Unexpected New Housing Trends
09/08/2006 12:00 am EST
Veteran investor John Dessauer ignores the naysayers and explains—in comprehensive detail—just why current trends in the housing industry look favorable to him. And he adds a recommendation to take advantage of the opposing media hype…
‘The “popping of the housing bubble” is the most anticipated “crash” in modern times, but that’s because the media wanted it to happen and are looking at only one side of the story. “Affordability” is the key to a healthy housing market. Mortgage rates rose from 6.15% in January to 6.80% in July, pushing the cost of mortgages up. But then, in the next four weeks, 30-year mortgage rates fell back to 6.52%. This trend is likely to continue, taking the 30-year rate back to 6.25%. The combination of moderating prices and lower mortgage rates is positive for housing.
“The Joint Center for Housing Studies at Harvard University issued a report called The State of the Nation’s Housing 2006, available on the Web. Two points stand out to me: In the last decade, the US created 12.6 million new households, and we’ll add 14.6 million more in the next decade. Long-term demand for housing will remain strong, due to rising incomes and basic demographics.
“Secondly, the popular fear of a “precipitous decline” in prices is addressed. In July, the price for existing homes rose 0.9% over July 2005. August could show a small price decline, but a “precipitous decline” is defined as a drop of 5% or more in the median home price nationwide. All past declines of that magnitude were preceded by severe overbuilding and/or a dramatic rise in unemployment. Neither condition is present today. Therefore, a steep fall in house prices is unlikely. Prices can come down in those markets where prices shot up too fast. A separate survey showed that 26 metropolitan areas experienced price declines for homes in that quarter while 37 enjoyed double-digit price gains. Overall housing is on solid fundamental ground. With prices off their highs, more buyers will be able to afford a good home.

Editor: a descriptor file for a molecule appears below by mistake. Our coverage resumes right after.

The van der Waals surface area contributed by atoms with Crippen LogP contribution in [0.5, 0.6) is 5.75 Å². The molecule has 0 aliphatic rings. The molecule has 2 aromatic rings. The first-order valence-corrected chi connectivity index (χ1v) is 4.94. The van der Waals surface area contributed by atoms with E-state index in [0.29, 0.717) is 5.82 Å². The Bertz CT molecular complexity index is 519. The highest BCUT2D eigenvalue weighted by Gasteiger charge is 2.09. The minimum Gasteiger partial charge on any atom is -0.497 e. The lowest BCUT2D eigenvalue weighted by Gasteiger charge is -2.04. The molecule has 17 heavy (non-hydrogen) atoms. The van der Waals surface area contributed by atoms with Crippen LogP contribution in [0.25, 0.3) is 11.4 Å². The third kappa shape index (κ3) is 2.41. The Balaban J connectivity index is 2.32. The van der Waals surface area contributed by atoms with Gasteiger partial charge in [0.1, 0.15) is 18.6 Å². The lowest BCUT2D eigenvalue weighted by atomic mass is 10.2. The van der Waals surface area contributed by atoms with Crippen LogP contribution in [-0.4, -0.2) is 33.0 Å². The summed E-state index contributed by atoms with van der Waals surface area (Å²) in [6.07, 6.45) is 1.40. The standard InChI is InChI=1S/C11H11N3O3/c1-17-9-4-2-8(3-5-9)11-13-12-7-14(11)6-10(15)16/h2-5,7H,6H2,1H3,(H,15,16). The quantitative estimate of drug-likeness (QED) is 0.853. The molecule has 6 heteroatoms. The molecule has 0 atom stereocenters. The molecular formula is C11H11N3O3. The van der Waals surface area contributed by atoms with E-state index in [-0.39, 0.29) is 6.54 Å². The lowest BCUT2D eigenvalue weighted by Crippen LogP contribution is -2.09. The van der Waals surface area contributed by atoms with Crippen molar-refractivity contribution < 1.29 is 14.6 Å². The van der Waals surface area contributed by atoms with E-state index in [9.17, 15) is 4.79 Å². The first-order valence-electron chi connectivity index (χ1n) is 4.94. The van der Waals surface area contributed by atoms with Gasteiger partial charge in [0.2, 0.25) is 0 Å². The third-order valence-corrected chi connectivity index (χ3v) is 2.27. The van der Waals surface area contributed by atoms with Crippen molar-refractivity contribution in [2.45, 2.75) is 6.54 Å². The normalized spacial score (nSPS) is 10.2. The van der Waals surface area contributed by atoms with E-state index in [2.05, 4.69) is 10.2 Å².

“Once excess speculation is wrung out and the oversupply of homes worked down, we will see new growth. IndyMac (NDE NYSE) is expanding, by building new regional offices in Orlando and Boston. IndyMac is clearly taking advantage of the housing slowdown to gain market share, at the expense of weak competitors. Earnings estimates for 2006 are $5.23 per share. At under eight times this estimate, and with a nearly 5% dividend yield, IndyMac is a very attractive buy.”
“Wall Street is terrified of a housing melt down. Their fears are not just exaggerated but are so intense as to be near hysterical. Real estate will enjoy another growth cycle. The time to buy housing-related stocks is in a down cycle, like now.”